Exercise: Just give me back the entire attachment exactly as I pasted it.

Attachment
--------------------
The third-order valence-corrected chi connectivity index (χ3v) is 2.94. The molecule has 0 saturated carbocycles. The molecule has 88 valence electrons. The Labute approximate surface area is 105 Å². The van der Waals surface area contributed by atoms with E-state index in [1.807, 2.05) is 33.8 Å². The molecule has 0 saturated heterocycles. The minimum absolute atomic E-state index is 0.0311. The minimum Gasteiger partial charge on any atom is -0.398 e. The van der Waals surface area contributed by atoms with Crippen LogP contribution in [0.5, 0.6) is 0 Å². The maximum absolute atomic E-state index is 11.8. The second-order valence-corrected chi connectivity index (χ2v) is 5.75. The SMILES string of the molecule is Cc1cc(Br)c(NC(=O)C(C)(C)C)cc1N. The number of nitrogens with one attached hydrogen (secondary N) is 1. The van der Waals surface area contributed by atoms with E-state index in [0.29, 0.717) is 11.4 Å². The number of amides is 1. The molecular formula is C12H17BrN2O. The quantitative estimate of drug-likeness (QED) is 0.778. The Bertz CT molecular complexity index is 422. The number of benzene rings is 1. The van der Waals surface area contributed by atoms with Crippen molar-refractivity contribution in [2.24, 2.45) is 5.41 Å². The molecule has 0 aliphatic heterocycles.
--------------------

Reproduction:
The third-order valence-corrected chi connectivity index (χ3v) is 2.94. The molecule has 0 saturated carbocycles. The molecule has 88 valence electrons. The Labute approximate surface area is 105 Å². The van der Waals surface area contributed by atoms with E-state index in [1.807, 2.05) is 33.8 Å². The molecule has 0 saturated heterocycles. The minimum absolute atomic E-state index is 0.0311. The minimum Gasteiger partial charge on any atom is -0.398 e. The van der Waals surface area contributed by atoms with Crippen LogP contribution in [0.5, 0.6) is 0 Å². The maximum absolute atomic E-state index is 11.8. The second-order valence-corrected chi connectivity index (χ2v) is 5.75. The SMILES string of the molecule is Cc1cc(Br)c(NC(=O)C(C)(C)C)cc1N. The number of nitrogens with one attached hydrogen (secondary N) is 1. The van der Waals surface area contributed by atoms with E-state index in [0.29, 0.717) is 11.4 Å². The number of amides is 1. The molecular formula is C12H17BrN2O. The quantitative estimate of drug-likeness (QED) is 0.778. The Bertz CT molecular complexity index is 422. The number of benzene rings is 1. The van der Waals surface area contributed by atoms with Crippen molar-refractivity contribution in [2.24, 2.45) is 5.41 Å². The molecule has 0 aliphatic heterocycles.